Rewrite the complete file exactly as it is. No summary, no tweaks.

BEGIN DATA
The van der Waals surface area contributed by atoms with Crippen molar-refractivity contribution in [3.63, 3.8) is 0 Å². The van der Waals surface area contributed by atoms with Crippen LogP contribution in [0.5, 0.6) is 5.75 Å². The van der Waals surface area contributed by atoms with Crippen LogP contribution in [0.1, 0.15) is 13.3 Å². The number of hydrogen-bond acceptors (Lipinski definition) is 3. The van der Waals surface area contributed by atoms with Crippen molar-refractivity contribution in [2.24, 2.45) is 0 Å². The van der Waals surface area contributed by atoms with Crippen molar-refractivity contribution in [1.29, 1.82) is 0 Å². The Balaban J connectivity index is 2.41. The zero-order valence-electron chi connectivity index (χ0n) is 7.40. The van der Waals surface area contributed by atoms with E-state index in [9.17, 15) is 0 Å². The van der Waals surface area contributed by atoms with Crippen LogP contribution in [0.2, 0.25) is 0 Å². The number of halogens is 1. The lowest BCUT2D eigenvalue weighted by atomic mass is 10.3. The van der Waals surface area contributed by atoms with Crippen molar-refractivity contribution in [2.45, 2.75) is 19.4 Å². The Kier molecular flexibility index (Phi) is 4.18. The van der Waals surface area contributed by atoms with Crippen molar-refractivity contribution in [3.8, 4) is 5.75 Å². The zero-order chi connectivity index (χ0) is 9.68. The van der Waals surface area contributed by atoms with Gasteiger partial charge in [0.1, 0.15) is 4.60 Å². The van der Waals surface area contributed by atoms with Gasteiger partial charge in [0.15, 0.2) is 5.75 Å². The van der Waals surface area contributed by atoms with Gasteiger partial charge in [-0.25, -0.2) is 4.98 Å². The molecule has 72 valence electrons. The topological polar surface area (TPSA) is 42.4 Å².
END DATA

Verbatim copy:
The van der Waals surface area contributed by atoms with Crippen molar-refractivity contribution in [3.63, 3.8) is 0 Å². The van der Waals surface area contributed by atoms with Crippen LogP contribution in [0.5, 0.6) is 5.75 Å². The van der Waals surface area contributed by atoms with Crippen LogP contribution in [0.1, 0.15) is 13.3 Å². The number of hydrogen-bond acceptors (Lipinski definition) is 3. The van der Waals surface area contributed by atoms with Crippen molar-refractivity contribution in [2.24, 2.45) is 0 Å². The van der Waals surface area contributed by atoms with Crippen molar-refractivity contribution in [1.29, 1.82) is 0 Å². The Balaban J connectivity index is 2.41. The zero-order valence-electron chi connectivity index (χ0n) is 7.40. The van der Waals surface area contributed by atoms with E-state index in [9.17, 15) is 0 Å². The van der Waals surface area contributed by atoms with Crippen LogP contribution in [0.2, 0.25) is 0 Å². The number of halogens is 1. The lowest BCUT2D eigenvalue weighted by atomic mass is 10.3. The van der Waals surface area contributed by atoms with Crippen molar-refractivity contribution in [2.45, 2.75) is 19.4 Å². The Kier molecular flexibility index (Phi) is 4.18. The van der Waals surface area contributed by atoms with Crippen molar-refractivity contribution in [3.8, 4) is 5.75 Å². The zero-order chi connectivity index (χ0) is 9.68. The van der Waals surface area contributed by atoms with Gasteiger partial charge in [0.1, 0.15) is 4.60 Å². The van der Waals surface area contributed by atoms with Gasteiger partial charge in [0.15, 0.2) is 5.75 Å². The van der Waals surface area contributed by atoms with Gasteiger partial charge in [-0.25, -0.2) is 4.98 Å². The molecule has 72 valence electrons. The topological polar surface area (TPSA) is 42.4 Å².